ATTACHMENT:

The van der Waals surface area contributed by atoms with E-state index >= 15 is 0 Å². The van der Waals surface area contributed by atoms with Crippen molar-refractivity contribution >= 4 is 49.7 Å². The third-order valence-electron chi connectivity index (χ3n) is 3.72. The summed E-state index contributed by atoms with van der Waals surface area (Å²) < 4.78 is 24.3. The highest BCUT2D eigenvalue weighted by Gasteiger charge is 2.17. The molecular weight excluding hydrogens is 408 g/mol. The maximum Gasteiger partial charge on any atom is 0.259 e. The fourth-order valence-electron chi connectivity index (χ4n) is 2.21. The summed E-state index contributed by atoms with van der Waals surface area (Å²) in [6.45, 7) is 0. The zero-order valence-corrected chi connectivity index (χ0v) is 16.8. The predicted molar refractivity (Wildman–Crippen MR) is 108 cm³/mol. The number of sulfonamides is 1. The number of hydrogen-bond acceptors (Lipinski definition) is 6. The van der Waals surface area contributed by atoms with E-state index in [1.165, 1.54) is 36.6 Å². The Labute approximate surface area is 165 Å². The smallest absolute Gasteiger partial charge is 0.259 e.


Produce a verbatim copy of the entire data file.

The van der Waals surface area contributed by atoms with E-state index >= 15 is 0 Å². The van der Waals surface area contributed by atoms with Crippen molar-refractivity contribution >= 4 is 49.7 Å². The third-order valence-electron chi connectivity index (χ3n) is 3.72. The summed E-state index contributed by atoms with van der Waals surface area (Å²) < 4.78 is 24.3. The highest BCUT2D eigenvalue weighted by Gasteiger charge is 2.17. The molecular weight excluding hydrogens is 408 g/mol. The maximum Gasteiger partial charge on any atom is 0.259 e. The fourth-order valence-electron chi connectivity index (χ4n) is 2.21. The summed E-state index contributed by atoms with van der Waals surface area (Å²) in [6.45, 7) is 0. The zero-order valence-corrected chi connectivity index (χ0v) is 16.8. The predicted molar refractivity (Wildman–Crippen MR) is 108 cm³/mol. The number of sulfonamides is 1. The number of hydrogen-bond acceptors (Lipinski definition) is 6. The van der Waals surface area contributed by atoms with E-state index in [1.165, 1.54) is 36.6 Å². The Labute approximate surface area is 165 Å². The smallest absolute Gasteiger partial charge is 0.259 e.